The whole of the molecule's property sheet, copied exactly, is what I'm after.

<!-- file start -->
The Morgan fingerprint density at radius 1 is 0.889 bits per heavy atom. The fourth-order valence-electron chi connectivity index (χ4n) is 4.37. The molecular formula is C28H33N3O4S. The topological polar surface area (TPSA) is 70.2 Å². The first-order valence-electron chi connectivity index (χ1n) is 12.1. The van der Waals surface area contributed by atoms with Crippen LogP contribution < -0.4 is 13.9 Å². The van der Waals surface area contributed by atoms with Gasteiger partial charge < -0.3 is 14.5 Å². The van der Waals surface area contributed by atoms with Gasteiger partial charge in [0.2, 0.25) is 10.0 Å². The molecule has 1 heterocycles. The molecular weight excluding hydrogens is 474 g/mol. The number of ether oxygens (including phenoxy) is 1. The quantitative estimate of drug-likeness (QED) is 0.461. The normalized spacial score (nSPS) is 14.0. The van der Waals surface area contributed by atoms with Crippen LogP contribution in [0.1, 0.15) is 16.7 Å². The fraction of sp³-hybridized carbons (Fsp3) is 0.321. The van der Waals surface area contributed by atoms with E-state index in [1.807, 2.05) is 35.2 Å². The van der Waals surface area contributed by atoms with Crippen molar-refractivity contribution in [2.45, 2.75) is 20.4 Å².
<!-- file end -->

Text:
The Morgan fingerprint density at radius 1 is 0.889 bits per heavy atom. The fourth-order valence-electron chi connectivity index (χ4n) is 4.37. The molecular formula is C28H33N3O4S. The topological polar surface area (TPSA) is 70.2 Å². The first-order valence-electron chi connectivity index (χ1n) is 12.1. The van der Waals surface area contributed by atoms with Crippen LogP contribution < -0.4 is 13.9 Å². The van der Waals surface area contributed by atoms with Gasteiger partial charge < -0.3 is 14.5 Å². The van der Waals surface area contributed by atoms with Gasteiger partial charge in [0.2, 0.25) is 10.0 Å². The molecule has 1 heterocycles. The molecular weight excluding hydrogens is 474 g/mol. The number of ether oxygens (including phenoxy) is 1. The quantitative estimate of drug-likeness (QED) is 0.461. The normalized spacial score (nSPS) is 14.0. The van der Waals surface area contributed by atoms with Crippen LogP contribution in [0.1, 0.15) is 16.7 Å². The fraction of sp³-hybridized carbons (Fsp3) is 0.321. The van der Waals surface area contributed by atoms with E-state index in [1.807, 2.05) is 35.2 Å². The van der Waals surface area contributed by atoms with Crippen molar-refractivity contribution in [2.45, 2.75) is 20.4 Å².